Babin wins local congress race – State Run-off Primaries puts conservatives ahead

TEXAS – The catbird seat is being held by conservatives for the November election but not everyone that won was Tea Party endorsed in the Run-Off Primary last Tuesday.

Replacing Steve Stockman as the US Congressman for an area that runs from inside Harris County all the way to the Louisiana border is Dr. Brian Babin, a dentist and the former Mayor of Woodville. He won over Ben Streusand 58% to 42%. Streusand a Tea Party operative and former mortgage banker funded his own campaign and was former chairman of Americans for Prosperity.

Streusand lives in Spring and has houses west of the district. He attacked Babin for raising property taxes in a factually disputed ad.

Dr. Babin will face Michael Cole in November.

Attorney General Gregg Abbott must be looking at election results with a smile at fellow Gubernatorial candidate Wendy Davis as he waits on the November election. Not so many Democrats turned out for the Primary.

The Lieutenant Governors’ race got the most notice this year. Dan Patrick, a Tea Party radio talk show host, defeated David Dewhurst 65% to 35%. Dewhurst the current Lieutenant Governor was an energy mogul that many Republicans blamed the fiasco of the abortion filibuster upon that would launch Wendy Davis into the spotlight.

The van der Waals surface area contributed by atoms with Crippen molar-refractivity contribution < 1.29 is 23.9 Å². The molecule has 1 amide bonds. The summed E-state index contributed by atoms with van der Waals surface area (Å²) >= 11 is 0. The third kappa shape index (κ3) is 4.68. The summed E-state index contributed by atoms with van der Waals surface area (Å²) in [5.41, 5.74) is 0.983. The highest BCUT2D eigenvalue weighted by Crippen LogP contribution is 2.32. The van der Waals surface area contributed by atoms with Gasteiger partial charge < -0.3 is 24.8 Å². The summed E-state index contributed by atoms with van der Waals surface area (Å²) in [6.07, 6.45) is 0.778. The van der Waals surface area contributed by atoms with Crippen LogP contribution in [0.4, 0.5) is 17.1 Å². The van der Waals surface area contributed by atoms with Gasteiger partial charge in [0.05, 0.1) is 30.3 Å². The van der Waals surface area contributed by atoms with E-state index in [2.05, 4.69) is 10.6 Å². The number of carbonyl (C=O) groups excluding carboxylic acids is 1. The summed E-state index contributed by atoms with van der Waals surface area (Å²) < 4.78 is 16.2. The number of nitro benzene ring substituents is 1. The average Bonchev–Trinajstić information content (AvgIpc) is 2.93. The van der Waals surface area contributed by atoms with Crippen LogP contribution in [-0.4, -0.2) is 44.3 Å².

Patrick will face Senator Leticia Van De Putte of San Antonio in the November election that has already weighed in on Patrick saying he would stop the “illegal invasion from Mexico” and “lower property taxes.”

The Democrats have their work cut out for them pitting David Alameel against Senator John Cornyn, the Minority Whip of the Senate, in his third term bid. Steve Stockman resigned his congressional seat to run against Cornyn in an ineffectual but amusing race. Alameel defeated Kesha Rogers Tuesday in a landslide. Kesha is a Lyndon LaRouche devotee that promised to impeach Obama.

In the race for Attorney General Dan Branch conceeded to Ken Paxton at 8:50 p.m. as Paxton had surmounted 63% of the vote. Ken Paxton will face Sam Houston in November. There is a history lesson in there somewhere.

The Ag Commissioner had two Democrats and two Republicans run that never said a word about farming during a drought. Republicans Sid Miller and Tony Merritt did talk about gun rights and abortion however in their ads. Sid Miller got a rare endorsement from Gov. Rick Perry and had Ted Nugent as his campaign treasurer. He had been a representative in the Texas House for over a decade but lost about two years ago.